I hid in my bedroom and read as a teenager. I think I was socially anxious but shutting myself away allowed that to grow until I developed depression (i have the long-term kind so would have happened anyway- sooner or later).
I probably didn't help myself at the time by reading loads of Stephen king's and one book that I had nightmares about (but still read repeatedly) in which every adult on the planet is killed off by a plague.
my point is, my mum assumed that reading was good so let me get on with it. really should have taken a bit more notice of WHAT I was reading. and noticed I needed medical help tbh.
I think loads of teenagers read Stephen King without any adverse effects (maybe needing to sleep with the light on) so perhaps a bit unfair to suggest your mother should have spotted it as a sign of mental health issues.
Books don't have age ratings either. King would probably get a 15?
I agree noble - I meant shutting myself away.
Noble I think COD and CTA are more fifty shades of gray. I really don't think fifty shades is appropriate for 7 or 8yo is it? That's the age in the OP post.
DH just corrected me saying Stephen king is quite graphic. I honestly can't remember but I read them as a teen and I am now late 30s. But he did say he doesn't think a 7yo is capable of reading them. A very fair point.
I don't think Stephen King is appropriate for a 7 or 8 year old either!
I have little respect for this new PEGI rating system, which seems to be completely over the top and now means games which were rated 15 under BBFC are now 18. As others have mentioned Skyrim is now an 18 under PEGI when it should have only been a PG, given the fantasy setting and the context.
Even the Game Rocksmith got a PEGI 12 rating, which happens to be an educational game that teaches you to play real guitar. Madness!
I reckon the age rating system should be ditched and we go for a more informal approach where a brief description of the content is given and it is then the responsibility of the parent to decide, rather than relying on the nanny state to dictate.
I also think that as women/mums we have to look at what boys/sons like to do, we may not like it, understand it, see what they enjoy/get out of it, but we are not boys/sons and they are different to us. You have to respect that and balance what you feel is appropriate for YOUR child to play. With my 11 yo DS we have an agreed written contract that we drafted together about all his X-Box play, when, how often, Live rules etc etc and he know he has to stick to that or he can't play. Right now he is not allowed on the X-Box for being grumpy and rude and not getting off when he was told, so no X-Box for 24 hrs which he is totally understands. He does not play it all the time and spent most of yesturday fleecing us all at Monopoly!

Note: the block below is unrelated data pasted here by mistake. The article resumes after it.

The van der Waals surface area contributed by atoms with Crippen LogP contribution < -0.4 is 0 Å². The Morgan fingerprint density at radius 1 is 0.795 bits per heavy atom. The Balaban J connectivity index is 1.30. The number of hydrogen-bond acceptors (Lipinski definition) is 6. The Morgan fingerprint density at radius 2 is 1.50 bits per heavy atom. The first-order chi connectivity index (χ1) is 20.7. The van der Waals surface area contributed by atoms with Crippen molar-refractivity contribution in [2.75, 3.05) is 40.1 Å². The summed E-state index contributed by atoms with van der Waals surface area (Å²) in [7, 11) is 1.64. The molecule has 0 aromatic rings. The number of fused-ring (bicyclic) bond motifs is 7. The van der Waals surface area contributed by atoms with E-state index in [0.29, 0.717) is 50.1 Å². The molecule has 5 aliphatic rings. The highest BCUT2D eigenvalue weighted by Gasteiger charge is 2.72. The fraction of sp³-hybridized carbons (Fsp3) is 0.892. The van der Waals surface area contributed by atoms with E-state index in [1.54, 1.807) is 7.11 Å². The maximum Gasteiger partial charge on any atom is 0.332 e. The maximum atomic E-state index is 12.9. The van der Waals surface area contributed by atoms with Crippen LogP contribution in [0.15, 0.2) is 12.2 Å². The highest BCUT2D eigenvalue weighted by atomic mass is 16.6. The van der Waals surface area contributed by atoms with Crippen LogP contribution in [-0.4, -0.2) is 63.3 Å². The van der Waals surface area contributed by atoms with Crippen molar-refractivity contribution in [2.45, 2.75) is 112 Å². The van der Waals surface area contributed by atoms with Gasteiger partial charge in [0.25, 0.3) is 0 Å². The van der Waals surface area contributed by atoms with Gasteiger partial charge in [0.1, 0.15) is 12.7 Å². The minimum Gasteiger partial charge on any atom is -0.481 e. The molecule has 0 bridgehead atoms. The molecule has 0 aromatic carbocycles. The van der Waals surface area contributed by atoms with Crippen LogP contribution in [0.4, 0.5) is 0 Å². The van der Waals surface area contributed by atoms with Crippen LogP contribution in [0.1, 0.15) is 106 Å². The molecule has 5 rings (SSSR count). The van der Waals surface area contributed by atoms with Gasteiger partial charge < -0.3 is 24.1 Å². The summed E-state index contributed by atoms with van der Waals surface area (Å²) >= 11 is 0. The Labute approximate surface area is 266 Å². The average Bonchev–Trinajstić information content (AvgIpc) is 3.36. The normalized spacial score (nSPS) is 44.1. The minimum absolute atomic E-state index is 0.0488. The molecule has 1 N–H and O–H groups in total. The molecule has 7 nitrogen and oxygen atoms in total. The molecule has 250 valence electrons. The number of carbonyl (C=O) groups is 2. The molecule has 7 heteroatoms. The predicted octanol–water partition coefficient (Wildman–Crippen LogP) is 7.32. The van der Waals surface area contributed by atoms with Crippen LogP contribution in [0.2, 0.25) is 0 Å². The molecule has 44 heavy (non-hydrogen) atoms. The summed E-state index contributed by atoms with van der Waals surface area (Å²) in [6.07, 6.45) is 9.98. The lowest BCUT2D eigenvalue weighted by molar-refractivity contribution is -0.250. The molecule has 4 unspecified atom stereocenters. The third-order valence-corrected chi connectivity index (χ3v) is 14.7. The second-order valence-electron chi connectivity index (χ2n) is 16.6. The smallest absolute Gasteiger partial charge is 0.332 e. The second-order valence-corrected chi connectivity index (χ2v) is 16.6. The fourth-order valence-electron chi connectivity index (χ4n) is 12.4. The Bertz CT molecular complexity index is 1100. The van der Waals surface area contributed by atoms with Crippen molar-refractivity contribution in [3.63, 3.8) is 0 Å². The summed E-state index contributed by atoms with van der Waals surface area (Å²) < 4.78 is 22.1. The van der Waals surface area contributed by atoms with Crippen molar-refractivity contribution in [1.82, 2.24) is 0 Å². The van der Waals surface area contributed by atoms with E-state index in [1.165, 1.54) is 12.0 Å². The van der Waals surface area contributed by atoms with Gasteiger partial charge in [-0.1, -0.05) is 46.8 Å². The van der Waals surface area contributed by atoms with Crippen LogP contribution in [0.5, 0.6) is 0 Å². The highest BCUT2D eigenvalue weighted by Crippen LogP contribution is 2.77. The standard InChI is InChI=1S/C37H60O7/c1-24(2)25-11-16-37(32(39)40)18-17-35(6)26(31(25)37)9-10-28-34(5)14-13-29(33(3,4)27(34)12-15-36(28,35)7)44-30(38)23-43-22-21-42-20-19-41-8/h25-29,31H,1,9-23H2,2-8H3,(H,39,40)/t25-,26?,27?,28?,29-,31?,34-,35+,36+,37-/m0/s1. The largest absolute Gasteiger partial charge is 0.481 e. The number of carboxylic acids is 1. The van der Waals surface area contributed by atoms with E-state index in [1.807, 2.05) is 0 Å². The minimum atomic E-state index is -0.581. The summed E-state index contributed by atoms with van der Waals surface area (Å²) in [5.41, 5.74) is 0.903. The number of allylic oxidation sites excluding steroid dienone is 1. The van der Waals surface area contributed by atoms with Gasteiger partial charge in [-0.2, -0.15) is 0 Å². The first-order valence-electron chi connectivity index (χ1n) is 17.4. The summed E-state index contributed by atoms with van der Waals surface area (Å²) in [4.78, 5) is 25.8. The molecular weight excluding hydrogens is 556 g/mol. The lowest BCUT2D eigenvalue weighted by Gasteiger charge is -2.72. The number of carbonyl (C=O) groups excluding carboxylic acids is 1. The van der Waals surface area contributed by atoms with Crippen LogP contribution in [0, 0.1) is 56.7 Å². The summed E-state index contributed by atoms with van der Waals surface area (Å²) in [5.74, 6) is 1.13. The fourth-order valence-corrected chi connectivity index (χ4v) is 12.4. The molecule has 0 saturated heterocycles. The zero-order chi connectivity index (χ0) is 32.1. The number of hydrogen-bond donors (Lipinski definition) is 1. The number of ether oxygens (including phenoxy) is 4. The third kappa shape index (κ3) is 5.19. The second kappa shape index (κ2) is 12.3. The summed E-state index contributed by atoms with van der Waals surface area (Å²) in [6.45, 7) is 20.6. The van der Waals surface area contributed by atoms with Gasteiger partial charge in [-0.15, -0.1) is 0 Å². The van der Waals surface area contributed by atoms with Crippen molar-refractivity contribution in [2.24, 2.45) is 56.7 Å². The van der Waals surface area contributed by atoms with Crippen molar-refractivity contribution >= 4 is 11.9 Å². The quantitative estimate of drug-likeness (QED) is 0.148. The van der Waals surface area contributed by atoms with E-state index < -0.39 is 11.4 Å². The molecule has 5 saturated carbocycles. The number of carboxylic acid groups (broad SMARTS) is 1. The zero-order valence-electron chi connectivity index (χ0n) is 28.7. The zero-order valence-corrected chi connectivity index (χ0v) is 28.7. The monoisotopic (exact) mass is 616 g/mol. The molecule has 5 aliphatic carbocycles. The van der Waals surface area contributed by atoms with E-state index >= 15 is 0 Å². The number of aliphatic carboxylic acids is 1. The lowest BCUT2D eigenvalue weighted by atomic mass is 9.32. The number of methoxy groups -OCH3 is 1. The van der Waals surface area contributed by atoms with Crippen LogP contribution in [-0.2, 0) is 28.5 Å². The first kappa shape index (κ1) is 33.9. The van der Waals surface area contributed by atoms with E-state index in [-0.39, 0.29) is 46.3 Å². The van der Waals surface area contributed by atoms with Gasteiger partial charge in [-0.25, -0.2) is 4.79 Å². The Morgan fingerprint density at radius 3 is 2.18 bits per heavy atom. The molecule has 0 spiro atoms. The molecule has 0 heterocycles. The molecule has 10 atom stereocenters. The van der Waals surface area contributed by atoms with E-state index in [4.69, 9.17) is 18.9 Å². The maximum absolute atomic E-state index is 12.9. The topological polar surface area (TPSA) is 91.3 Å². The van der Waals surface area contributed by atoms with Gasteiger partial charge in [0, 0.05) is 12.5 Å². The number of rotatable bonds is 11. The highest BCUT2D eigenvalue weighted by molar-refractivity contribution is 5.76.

Please do not assume that because you are a female who does not play games, that no other female plays games. It absurdly incorrect.
In the words of MurderOfGoths
I'm a gamer, I totally get the appeal in violent video games. I play them myself. And I think it is precisely why I disagree with ignoring the PEGI ratings.
IMO yanbu with regards to Pre teens. I think the classifications begin to matter less as a teen gets older. I wouldn't be shocked by a 15 year old playing an 18 game but I would an 8 year old. Regardless of gender.
"Even the Game Rocksmith got a PEGI 12 rating, which happens to be an educational game that teaches you to play real guitar. Madness!"
I assume that has to do with lyrics in some songs?
Why should a fantasy be a lower rating than non-fantasy if they contain the same level of violence/sex/bad language/etc?
DS is 5 and is fairly new to the world of gaming. I do want him to get involved but no way will get access to COD etc. DH has Far Cry 3, Halo etc but never plays them when DS is around, he just wouldn't.
I love the lego games, DS plays HP lego with me & batman 2 lego also, as it has loads of characters. I say he plays, he tends to go Flash (current fave superhero) and run around a lot. We also have sonic for him and a mario game on a ds.
Time is limited, but he is still very young. He won't be playing violent games at 8 though.
Call of a bad mother but I let ds, six, play 16 rated wrestling games. We've been to watch WWE twice live and there are no lower age limits, so it seems illogical to me that my son can watch the real thing legally but not a computer simulation.
I am a gamer, thank you very much carocaro. I used to game while breastfeeding but now DD is too wriggly!
Hilarious that the rating denotes difficulty. I've completed the Mass Effect trilogy on the hardest setting but Lego Harry Potter? I have to search the internet to find out how to do it.
Yeah PEGI isn't great. Skyrim doesn't need to be an 18, and Plants vs Zombies doesn't need to be a 12. Madness.
Lego lord of the rings is a usk 12 in germany because of the fantasy element, which seems a bit ridiculous.